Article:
Fantastic Voyage, by Richard Fleischer, was one of the other in-flight movies on the return flight to Bangkok last week. I remember Innerspace (a Fantastic Voyage spoof) as one of my favourite childhood films, though I had never seen the original Fantastic Voyage itself.
The title was surely inspired by Jules Verne. Exactly a century previously, Verne wrote about fantastical, then-impossible expeditions: Voyage To The Centre Of The Earth and Around The World In Eighty Days. A few years ago, I wrote a paper, Fascination Beneath The Surface, comparing the fictional voyages of Verne to the subcutaneous photographs of artists like Gilbert and George.
Fantastic Voyage is a natural progression from Verne, and it long predates Gilbert and George. (It arguably influenced them because it shows an equally iridescent, abstract view of our insides.) The film shows blood corpuscles as if they were oils in a lava lamp, for instance. Now, endoscopic imaging can place cameras inside a real human body, and Mona Hatoum has turned her own endoscopy examination into video art, coming as close as is currently possible to a documentary version of Fantastic Voyage.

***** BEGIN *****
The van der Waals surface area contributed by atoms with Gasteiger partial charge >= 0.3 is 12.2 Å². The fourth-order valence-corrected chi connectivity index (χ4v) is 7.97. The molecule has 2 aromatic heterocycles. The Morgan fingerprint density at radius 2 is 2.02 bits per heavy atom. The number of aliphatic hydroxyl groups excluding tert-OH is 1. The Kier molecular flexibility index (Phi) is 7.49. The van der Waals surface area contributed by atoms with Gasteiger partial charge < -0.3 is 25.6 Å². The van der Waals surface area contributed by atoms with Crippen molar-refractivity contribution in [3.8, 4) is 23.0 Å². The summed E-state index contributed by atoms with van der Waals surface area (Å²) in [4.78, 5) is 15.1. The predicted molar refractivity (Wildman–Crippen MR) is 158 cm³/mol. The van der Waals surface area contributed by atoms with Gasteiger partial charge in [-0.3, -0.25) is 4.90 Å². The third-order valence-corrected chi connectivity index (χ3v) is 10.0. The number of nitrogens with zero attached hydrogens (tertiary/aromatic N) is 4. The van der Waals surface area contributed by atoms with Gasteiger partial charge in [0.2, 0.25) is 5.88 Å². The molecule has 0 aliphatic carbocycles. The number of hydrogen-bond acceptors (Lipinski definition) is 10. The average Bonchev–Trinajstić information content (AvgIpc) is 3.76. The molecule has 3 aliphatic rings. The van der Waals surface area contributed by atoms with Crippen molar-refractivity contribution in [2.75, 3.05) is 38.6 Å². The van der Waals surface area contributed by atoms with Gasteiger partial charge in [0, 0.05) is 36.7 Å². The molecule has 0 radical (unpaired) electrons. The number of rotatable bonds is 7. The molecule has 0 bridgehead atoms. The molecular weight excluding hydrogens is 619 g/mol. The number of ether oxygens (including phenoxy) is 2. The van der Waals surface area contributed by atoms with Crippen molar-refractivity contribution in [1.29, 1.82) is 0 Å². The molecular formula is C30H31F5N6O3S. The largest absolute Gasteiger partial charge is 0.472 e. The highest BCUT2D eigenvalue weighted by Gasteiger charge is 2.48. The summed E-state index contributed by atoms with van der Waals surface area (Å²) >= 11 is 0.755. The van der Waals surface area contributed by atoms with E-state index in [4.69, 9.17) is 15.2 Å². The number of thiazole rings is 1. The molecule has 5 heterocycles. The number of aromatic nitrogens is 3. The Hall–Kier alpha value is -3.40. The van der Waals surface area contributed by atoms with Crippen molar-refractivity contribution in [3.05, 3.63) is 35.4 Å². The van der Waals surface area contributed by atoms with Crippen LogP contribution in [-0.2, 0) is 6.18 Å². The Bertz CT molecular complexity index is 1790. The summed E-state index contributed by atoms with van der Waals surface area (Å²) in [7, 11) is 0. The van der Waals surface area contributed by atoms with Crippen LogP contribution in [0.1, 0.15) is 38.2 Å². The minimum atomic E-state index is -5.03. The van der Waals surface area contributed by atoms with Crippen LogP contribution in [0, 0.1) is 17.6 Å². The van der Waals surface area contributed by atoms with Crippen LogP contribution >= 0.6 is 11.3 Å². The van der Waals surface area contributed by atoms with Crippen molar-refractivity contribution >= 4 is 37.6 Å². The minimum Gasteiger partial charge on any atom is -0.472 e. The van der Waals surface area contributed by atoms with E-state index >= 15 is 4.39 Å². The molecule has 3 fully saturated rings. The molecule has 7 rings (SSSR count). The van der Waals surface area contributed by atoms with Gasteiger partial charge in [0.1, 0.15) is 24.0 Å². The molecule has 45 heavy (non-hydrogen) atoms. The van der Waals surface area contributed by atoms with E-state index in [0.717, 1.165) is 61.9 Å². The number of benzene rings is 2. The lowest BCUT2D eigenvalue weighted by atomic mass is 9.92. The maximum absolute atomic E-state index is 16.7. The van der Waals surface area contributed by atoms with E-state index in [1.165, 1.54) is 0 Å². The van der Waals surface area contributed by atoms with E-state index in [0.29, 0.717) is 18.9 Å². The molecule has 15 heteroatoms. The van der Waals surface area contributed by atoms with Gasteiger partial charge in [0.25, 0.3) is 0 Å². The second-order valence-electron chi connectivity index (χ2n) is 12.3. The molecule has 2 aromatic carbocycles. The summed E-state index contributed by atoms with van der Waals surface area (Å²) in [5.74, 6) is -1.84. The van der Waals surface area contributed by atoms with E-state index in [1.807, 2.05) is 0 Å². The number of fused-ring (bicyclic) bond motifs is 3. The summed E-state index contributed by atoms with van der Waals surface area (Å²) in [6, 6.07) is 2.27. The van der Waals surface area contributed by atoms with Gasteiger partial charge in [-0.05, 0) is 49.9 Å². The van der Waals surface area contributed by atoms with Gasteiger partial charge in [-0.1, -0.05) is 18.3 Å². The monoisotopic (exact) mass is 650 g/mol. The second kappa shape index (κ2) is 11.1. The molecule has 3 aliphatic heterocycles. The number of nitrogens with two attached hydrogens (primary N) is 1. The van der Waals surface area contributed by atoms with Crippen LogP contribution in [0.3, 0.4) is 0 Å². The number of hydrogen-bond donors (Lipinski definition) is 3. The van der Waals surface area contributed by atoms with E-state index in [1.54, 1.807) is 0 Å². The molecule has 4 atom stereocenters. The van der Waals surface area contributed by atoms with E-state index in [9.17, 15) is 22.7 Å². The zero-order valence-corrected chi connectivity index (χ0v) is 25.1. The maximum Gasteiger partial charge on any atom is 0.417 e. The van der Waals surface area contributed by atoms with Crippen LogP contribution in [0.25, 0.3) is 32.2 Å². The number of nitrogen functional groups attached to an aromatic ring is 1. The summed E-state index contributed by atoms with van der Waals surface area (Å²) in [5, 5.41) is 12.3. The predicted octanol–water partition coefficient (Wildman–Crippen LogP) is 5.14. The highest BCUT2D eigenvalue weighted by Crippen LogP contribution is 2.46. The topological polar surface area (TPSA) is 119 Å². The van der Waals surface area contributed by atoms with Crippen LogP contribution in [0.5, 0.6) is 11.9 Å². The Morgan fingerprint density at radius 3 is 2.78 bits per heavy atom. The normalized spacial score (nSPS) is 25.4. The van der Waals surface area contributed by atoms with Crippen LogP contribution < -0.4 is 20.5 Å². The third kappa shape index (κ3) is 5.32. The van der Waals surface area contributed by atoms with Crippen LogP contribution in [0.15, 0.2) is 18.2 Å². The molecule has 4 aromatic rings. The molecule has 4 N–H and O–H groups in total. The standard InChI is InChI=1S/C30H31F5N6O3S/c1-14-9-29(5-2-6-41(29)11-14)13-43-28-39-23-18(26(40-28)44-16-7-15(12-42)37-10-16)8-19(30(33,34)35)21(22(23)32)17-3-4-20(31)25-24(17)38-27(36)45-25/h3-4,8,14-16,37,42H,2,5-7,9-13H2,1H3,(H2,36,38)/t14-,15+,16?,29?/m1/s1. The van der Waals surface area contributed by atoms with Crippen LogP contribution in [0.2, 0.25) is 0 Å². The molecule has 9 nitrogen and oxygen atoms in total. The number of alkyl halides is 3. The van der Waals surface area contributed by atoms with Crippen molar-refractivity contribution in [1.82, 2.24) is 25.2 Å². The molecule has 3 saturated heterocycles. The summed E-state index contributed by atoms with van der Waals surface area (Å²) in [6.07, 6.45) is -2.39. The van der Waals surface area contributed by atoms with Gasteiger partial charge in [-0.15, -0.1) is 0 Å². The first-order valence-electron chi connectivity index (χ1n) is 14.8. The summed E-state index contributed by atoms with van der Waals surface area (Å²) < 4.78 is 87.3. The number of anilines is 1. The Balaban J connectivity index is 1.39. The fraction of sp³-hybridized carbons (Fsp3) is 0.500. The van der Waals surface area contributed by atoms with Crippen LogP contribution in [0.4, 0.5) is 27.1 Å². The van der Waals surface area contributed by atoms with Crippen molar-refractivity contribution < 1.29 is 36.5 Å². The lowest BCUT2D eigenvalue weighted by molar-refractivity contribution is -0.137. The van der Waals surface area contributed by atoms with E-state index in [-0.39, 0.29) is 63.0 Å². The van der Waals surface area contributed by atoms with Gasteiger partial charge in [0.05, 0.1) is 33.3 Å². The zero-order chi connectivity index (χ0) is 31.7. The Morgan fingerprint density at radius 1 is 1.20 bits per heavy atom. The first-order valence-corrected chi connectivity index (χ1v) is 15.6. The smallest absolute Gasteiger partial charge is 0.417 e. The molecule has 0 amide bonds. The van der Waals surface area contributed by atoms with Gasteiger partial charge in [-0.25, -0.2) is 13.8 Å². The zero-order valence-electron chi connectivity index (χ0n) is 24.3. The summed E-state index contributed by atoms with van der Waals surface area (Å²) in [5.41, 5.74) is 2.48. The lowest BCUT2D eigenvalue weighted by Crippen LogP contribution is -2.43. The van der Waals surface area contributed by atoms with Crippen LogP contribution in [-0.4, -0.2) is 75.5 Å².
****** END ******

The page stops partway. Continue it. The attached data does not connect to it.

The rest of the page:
Fantastic Voyage has an incredible concept: the miniaturisation of a team of scientists in a submarine, surgically injected into a man's body in order to remove a potentially fatal blood clot. What is surprising is that it makes no bones about the fact that this concept is all it has to offer. There is only a brief exposition at the start, hinting at a Cold War sub-plot in the vaguest possible terms. The purpose of the miniaturised rescue mission is to remove the blood clot in order that the man can regain consciousness and divulge a state secret, though the film ends abruptly as soon as the miniature scientists emerge from the man's body. We are not told if the man survived, what his secret was, or even if he was able to pass it on, as if the film itself admits that they were merely plot devices to serve the concept.